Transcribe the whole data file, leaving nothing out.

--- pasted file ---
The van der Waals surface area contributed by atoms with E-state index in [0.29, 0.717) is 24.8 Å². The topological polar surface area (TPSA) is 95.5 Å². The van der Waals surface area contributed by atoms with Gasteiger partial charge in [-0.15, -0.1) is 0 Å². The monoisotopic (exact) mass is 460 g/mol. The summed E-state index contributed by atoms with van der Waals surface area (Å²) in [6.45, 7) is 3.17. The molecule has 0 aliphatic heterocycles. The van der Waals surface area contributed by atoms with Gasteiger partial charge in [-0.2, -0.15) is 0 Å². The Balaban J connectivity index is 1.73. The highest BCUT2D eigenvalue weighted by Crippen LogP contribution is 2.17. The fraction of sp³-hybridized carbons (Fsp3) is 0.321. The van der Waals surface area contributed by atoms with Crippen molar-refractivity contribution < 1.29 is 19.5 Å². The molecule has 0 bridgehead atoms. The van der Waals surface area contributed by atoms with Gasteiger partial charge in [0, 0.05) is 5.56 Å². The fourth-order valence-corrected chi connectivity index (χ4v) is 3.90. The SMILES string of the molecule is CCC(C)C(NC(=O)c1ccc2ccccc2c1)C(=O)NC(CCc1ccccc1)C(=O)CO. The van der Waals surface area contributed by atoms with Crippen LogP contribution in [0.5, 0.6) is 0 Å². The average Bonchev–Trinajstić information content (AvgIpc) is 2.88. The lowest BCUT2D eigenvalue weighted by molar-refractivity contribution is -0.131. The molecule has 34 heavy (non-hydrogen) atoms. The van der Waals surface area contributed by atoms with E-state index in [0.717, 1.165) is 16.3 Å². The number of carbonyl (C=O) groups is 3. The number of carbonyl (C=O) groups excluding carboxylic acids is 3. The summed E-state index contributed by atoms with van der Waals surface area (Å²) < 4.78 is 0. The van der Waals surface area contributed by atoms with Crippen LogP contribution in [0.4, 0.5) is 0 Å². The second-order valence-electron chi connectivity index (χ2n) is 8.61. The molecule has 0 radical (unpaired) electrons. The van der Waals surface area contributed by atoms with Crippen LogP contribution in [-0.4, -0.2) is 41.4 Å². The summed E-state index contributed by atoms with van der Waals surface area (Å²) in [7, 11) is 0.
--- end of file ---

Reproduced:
The van der Waals surface area contributed by atoms with E-state index in [0.29, 0.717) is 24.8 Å². The topological polar surface area (TPSA) is 95.5 Å². The van der Waals surface area contributed by atoms with Gasteiger partial charge in [-0.15, -0.1) is 0 Å². The monoisotopic (exact) mass is 460 g/mol. The summed E-state index contributed by atoms with van der Waals surface area (Å²) in [6.45, 7) is 3.17. The molecule has 0 aliphatic heterocycles. The van der Waals surface area contributed by atoms with Gasteiger partial charge in [-0.2, -0.15) is 0 Å². The Balaban J connectivity index is 1.73. The highest BCUT2D eigenvalue weighted by Crippen LogP contribution is 2.17. The fraction of sp³-hybridized carbons (Fsp3) is 0.321. The van der Waals surface area contributed by atoms with Crippen molar-refractivity contribution < 1.29 is 19.5 Å². The molecule has 0 bridgehead atoms. The van der Waals surface area contributed by atoms with Gasteiger partial charge in [0, 0.05) is 5.56 Å². The fourth-order valence-corrected chi connectivity index (χ4v) is 3.90. The SMILES string of the molecule is CCC(C)C(NC(=O)c1ccc2ccccc2c1)C(=O)NC(CCc1ccccc1)C(=O)CO. The van der Waals surface area contributed by atoms with Crippen LogP contribution in [0.5, 0.6) is 0 Å². The average Bonchev–Trinajstić information content (AvgIpc) is 2.88. The lowest BCUT2D eigenvalue weighted by molar-refractivity contribution is -0.131. The molecule has 34 heavy (non-hydrogen) atoms. The van der Waals surface area contributed by atoms with E-state index in [0.717, 1.165) is 16.3 Å². The number of carbonyl (C=O) groups is 3. The number of carbonyl (C=O) groups excluding carboxylic acids is 3. The summed E-state index contributed by atoms with van der Waals surface area (Å²) < 4.78 is 0. The van der Waals surface area contributed by atoms with Crippen LogP contribution in [0.4, 0.5) is 0 Å². The second-order valence-electron chi connectivity index (χ2n) is 8.61. The molecule has 0 radical (unpaired) electrons. The van der Waals surface area contributed by atoms with Crippen LogP contribution in [-0.4, -0.2) is 41.4 Å². The summed E-state index contributed by atoms with van der Waals surface area (Å²) in [7, 11) is 0.